Report: Chicago issued 35,000 tickets amid confusion over enforcement suspension at start of pandemic

Chicago News

CHICAGO — Many of those waiting to contest parking tickets Monday said they were under the impression ticketing was on hold during the first month of the pandemic, but Mayor Lori Lightfoot says that was never the case.

As layoffs started and budgets tightened in homes across the city in March, Lightfoot told residents there would be some brief relief from tickets, one of Chicago’s most annoying expenses.   

“We have suspended many of the debt collection, ticketing and impound practices that the City engages in until April 30,” Lightfoot said on March 18. “We are limiting ticketing, towing and impounding of vehicles to public safety issues.”

But an analysis by the Chicago Tribune shows 35,000 tickets were issued amid the so-called “coronavirus suspension.”   

Gary Smith of Ravenswood Manor said he was “furious” as he waited to contest his parking tickets Monday. He said he parked on a downtown street April 1 while he went to work at his law firm, under the impression ticketing would be suspended until April 30.   

“I parked on the street, because there was no enforcement at the time – I believed,” Smith said. 

The mayor’s office says she never intended to allow free street parking, but instead parking enforcement was supposed to focus more on public safety than on expired meters.  On March 25, Lightfoot clarified the suspension did not mean “free parking all over the city.”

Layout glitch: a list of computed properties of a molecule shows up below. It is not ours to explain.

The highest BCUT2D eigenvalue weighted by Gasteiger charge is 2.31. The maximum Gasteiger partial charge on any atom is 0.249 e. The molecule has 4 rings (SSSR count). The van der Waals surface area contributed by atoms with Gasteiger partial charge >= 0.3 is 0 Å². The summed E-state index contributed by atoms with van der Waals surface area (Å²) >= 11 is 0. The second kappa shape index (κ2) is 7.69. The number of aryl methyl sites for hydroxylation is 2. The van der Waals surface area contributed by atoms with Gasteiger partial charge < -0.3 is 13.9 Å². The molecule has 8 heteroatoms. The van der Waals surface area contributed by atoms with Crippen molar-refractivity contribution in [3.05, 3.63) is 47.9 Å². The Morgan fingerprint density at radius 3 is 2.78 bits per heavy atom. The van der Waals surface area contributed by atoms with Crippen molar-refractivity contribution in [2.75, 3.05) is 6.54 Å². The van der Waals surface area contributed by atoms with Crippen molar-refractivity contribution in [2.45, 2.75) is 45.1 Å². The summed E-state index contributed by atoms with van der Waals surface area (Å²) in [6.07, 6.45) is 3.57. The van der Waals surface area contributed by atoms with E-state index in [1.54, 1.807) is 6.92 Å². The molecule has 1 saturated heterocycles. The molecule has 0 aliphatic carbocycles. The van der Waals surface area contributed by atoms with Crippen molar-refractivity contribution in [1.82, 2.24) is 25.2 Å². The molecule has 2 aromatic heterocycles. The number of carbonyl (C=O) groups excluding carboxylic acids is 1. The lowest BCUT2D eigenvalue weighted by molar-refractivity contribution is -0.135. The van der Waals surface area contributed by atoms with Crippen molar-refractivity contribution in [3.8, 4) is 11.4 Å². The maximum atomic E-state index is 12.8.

“So I think some people thought that what we announced last week meant, they thought that doesn’t mean you don’t have to pay the meter. You do,” Lightfoot said.

Smith said he was told he had to pay the $70 ticket because of the mayor’s clarification.

“I knew of no such announcement. It was not nearly as public as the first one,” Smith said.

Shawn Cobb of Uptown said he also never heard the mayor’s clarification. If anything, he said he’s been ticketed more often during the pandemic, saying he’s received a half dozen parking tickets since April.  

“My first ticket was April 20 and it’s just been nonstop,” Cobb said. “It’s too much to pay with them all being due at once.”

Cab driver Khalid Javed said he got two tickets during the period, which he thought he didn’t have to pay.  

“We request the mayor please consider this one and help people, people who have tickets,” Javed said.

In a written statement, a spokeswoman said the mayor clarified the initial remarks several times in public statements that were reported by the media:

“(The Mayor) made explicitly clear that ticketing is continuing during the pandemic and reiterated there would be an emphasis on public safety reasons. To make it even more clear to reporters, the Mayor again explicitly stated that this does not mean that there is ‘free parking all over the city.’ On top of that, the Mayor stated that residents will continue to have to feed the meter during this time.”

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